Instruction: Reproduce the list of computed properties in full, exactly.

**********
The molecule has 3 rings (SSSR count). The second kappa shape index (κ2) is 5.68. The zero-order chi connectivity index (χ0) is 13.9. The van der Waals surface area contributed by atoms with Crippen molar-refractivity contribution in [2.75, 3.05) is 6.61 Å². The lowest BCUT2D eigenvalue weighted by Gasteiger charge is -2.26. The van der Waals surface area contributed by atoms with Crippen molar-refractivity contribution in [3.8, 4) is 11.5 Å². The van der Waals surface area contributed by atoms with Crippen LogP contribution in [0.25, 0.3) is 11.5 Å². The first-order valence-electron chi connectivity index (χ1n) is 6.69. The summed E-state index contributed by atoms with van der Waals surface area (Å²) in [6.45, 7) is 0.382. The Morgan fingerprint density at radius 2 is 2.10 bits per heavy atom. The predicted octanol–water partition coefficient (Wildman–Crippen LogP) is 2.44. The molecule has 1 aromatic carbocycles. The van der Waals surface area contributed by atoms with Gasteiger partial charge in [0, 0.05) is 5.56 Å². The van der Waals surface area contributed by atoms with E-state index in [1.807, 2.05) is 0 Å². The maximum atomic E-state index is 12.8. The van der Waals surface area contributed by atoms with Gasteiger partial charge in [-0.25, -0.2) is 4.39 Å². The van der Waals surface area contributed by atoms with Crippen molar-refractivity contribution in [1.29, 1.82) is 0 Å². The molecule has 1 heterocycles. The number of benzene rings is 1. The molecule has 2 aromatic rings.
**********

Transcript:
The molecule has 3 rings (SSSR count). The second kappa shape index (κ2) is 5.68. The zero-order chi connectivity index (χ0) is 13.9. The van der Waals surface area contributed by atoms with Crippen molar-refractivity contribution in [2.75, 3.05) is 6.61 Å². The lowest BCUT2D eigenvalue weighted by Gasteiger charge is -2.26. The van der Waals surface area contributed by atoms with Crippen molar-refractivity contribution in [3.8, 4) is 11.5 Å². The van der Waals surface area contributed by atoms with Crippen LogP contribution in [0.25, 0.3) is 11.5 Å². The first-order valence-electron chi connectivity index (χ1n) is 6.69. The summed E-state index contributed by atoms with van der Waals surface area (Å²) in [6.45, 7) is 0.382. The Morgan fingerprint density at radius 2 is 2.10 bits per heavy atom. The predicted octanol–water partition coefficient (Wildman–Crippen LogP) is 2.44. The molecule has 1 aromatic carbocycles. The van der Waals surface area contributed by atoms with Gasteiger partial charge in [0, 0.05) is 5.56 Å². The van der Waals surface area contributed by atoms with E-state index in [1.807, 2.05) is 0 Å². The maximum atomic E-state index is 12.8. The van der Waals surface area contributed by atoms with Gasteiger partial charge in [-0.25, -0.2) is 4.39 Å². The van der Waals surface area contributed by atoms with Crippen molar-refractivity contribution in [1.29, 1.82) is 0 Å². The molecule has 1 heterocycles. The number of benzene rings is 1. The molecule has 2 aromatic rings.